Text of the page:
Itinerary summary: This adventure starts with an interaction with the indigenous tribes of the Lake Eyasi area, allowing visitors to appreciate the cultural richness of these historic and traditional communities. The next three nights are spent in the famed Serengeti National Park, home of some of the best game in Africa and the Annual Great Migration; the final two nights are spent in the Ngorongoro Conservation area, where visitors will descend into the world’s largest inactive, intact and unfilled volcanic caldera. Kindly find the full itinerary below.
Day 1: Pick up Kilimanjaro International Airport or hotel in Arusha; drive to Lake Eyasi and spend the day there. Have dinner and spend night at Lake Eyasi safari lodge.
Lake Eyasi is a seasonal shallow salt lake on the floor of the Great Rift Valley at the base of the Serengeti Plateau. It is just south of the Serengeti National Park and immediately southwest of the Ngorongoro Crater in the Crater Highlands of Tanzania.
The Hadzabe are the indigenous inhabitants of the lake. They are found along most of the perimeter. The Datooga inhabit the Yaeda Valley to the southeast, the Isanzu inhabit the south, and the Sukuma, across the Sibiti River, inhabit the southwest. The Iraqw traditionally lived on the other side of Yaeda, but have come in increasing numbers to the Baray, which is now the primary onion-growing region of East Africa.
Day 2: After breakfast, drive to Serengeti National Park; enjoy picnic lunch at Nabii Gate, followed by an afternoon game drive. Have dinner and spend the night at KatiKati tented camp or Serengeti Heritage camp.
This is Tanzania’s oldest and most popular national park. It is also a World Heritage Site and a recently proclaimed Worldwide Wonder. The Serengeti is famed for its Annual Migration, when some six million hooves pound the open plains; more than 200,000 zebra and 300,000 Thomson’s gazelles join the wildebeest’s trek for fresh grazing. Even when the Migration is quiet, Serengeti National park offers arguably the most scintillating game viewing in Africa: great herds of buffalo, smaller groups of elephants and giraffes, the thousands upon thousands of eland, topi, kongoni, impala and Grant’s gazelle.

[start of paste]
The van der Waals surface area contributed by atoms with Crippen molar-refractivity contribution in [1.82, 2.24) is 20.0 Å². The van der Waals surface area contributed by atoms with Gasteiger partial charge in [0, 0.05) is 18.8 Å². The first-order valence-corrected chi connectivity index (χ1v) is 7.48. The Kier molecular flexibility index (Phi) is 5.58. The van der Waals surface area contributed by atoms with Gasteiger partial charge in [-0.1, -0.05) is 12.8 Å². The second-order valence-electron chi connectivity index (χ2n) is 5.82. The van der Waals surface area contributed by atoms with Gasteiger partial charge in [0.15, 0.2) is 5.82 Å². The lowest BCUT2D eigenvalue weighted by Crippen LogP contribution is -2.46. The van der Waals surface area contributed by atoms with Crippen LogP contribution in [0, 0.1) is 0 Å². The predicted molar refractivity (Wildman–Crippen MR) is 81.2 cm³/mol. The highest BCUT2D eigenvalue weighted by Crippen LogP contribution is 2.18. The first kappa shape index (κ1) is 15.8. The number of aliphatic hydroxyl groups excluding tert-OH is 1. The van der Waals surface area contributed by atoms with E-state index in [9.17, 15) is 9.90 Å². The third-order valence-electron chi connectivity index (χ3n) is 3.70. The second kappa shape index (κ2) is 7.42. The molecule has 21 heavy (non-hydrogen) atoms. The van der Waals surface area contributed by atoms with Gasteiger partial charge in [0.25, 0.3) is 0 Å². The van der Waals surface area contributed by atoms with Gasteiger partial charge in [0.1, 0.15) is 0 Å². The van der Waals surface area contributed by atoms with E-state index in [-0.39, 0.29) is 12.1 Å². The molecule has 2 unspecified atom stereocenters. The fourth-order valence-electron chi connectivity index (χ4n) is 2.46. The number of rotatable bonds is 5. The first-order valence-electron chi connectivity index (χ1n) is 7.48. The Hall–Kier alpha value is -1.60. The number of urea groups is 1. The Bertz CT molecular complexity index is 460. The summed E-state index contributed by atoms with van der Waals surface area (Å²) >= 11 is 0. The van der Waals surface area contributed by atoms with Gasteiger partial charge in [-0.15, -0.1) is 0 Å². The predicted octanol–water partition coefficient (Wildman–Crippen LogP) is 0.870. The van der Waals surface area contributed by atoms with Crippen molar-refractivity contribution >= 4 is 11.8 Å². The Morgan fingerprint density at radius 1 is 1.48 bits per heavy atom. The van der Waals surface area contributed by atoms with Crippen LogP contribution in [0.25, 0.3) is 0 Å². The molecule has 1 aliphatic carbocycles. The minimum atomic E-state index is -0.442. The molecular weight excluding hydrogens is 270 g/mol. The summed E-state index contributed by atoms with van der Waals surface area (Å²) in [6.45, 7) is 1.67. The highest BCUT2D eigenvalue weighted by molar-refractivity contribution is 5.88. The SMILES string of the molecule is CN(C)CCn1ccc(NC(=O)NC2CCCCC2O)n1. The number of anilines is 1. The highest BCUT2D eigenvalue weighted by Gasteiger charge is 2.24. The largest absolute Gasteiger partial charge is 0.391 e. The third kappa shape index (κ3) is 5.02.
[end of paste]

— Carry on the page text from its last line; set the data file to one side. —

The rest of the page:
Day 3&4: Full-day game drive in Serengeti National Park, with picnic lunch provided. Have dinner and spend the night at KatiKati tented camp or Serengeti Heritage Camp.
The park covers 14,750 square kilometers (5,700 sq mi) of grassland plains, savannah, riverine forest, and woodlands. It lies in northwestern Tanzania, bordered to the north by the Kenyan border, where it is continuous with the Maasai Mara National Reserve. To the southeast of the park is the Ngorongoro Conservation Area, to the southwest lies Maswa Game Reserve, to the west are the Ikorongo and Grumeti Game Reserves, and to the northeast and east lies the Loliondo Game Control Area. Together, these areas form the larger Serengeti ecosystem.
The park is usually described as divided into three regions: